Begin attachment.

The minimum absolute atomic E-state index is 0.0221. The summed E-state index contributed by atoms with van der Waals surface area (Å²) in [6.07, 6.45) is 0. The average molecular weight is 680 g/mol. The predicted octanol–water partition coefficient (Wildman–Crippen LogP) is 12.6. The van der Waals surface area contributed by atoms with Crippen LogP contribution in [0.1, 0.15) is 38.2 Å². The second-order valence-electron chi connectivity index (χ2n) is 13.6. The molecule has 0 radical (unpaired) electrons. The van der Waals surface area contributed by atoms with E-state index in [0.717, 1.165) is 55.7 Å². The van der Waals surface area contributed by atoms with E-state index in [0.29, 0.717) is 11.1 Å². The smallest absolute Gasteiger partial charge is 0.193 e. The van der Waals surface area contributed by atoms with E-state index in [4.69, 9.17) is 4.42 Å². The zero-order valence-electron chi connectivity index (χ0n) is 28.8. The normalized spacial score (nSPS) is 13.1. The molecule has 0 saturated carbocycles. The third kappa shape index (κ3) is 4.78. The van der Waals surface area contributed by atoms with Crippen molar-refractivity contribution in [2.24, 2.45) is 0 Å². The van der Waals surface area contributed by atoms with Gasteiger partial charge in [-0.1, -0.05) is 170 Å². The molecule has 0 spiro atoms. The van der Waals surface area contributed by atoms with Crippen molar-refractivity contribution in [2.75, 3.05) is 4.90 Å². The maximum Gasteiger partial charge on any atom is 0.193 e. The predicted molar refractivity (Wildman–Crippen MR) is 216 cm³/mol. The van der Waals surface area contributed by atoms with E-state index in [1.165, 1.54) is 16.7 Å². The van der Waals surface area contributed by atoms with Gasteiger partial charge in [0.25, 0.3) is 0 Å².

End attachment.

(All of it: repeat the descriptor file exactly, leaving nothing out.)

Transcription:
The minimum absolute atomic E-state index is 0.0221. The summed E-state index contributed by atoms with van der Waals surface area (Å²) in [6.07, 6.45) is 0. The average molecular weight is 680 g/mol. The predicted octanol–water partition coefficient (Wildman–Crippen LogP) is 12.6. The van der Waals surface area contributed by atoms with Crippen LogP contribution in [0.1, 0.15) is 38.2 Å². The second-order valence-electron chi connectivity index (χ2n) is 13.6. The molecule has 0 radical (unpaired) electrons. The van der Waals surface area contributed by atoms with E-state index in [0.717, 1.165) is 55.7 Å². The van der Waals surface area contributed by atoms with E-state index in [0.29, 0.717) is 11.1 Å². The smallest absolute Gasteiger partial charge is 0.193 e. The van der Waals surface area contributed by atoms with E-state index in [4.69, 9.17) is 4.42 Å². The zero-order valence-electron chi connectivity index (χ0n) is 28.8. The normalized spacial score (nSPS) is 13.1. The molecule has 0 saturated carbocycles. The third kappa shape index (κ3) is 4.78. The van der Waals surface area contributed by atoms with Crippen molar-refractivity contribution in [2.24, 2.45) is 0 Å². The van der Waals surface area contributed by atoms with Gasteiger partial charge in [-0.1, -0.05) is 170 Å². The molecule has 0 spiro atoms. The van der Waals surface area contributed by atoms with Crippen molar-refractivity contribution in [2.75, 3.05) is 4.90 Å². The maximum Gasteiger partial charge on any atom is 0.193 e. The predicted molar refractivity (Wildman–Crippen MR) is 216 cm³/mol. The van der Waals surface area contributed by atoms with E-state index in [1.165, 1.54) is 16.7 Å². The van der Waals surface area contributed by atoms with Gasteiger partial charge in [0.25, 0.3) is 0 Å².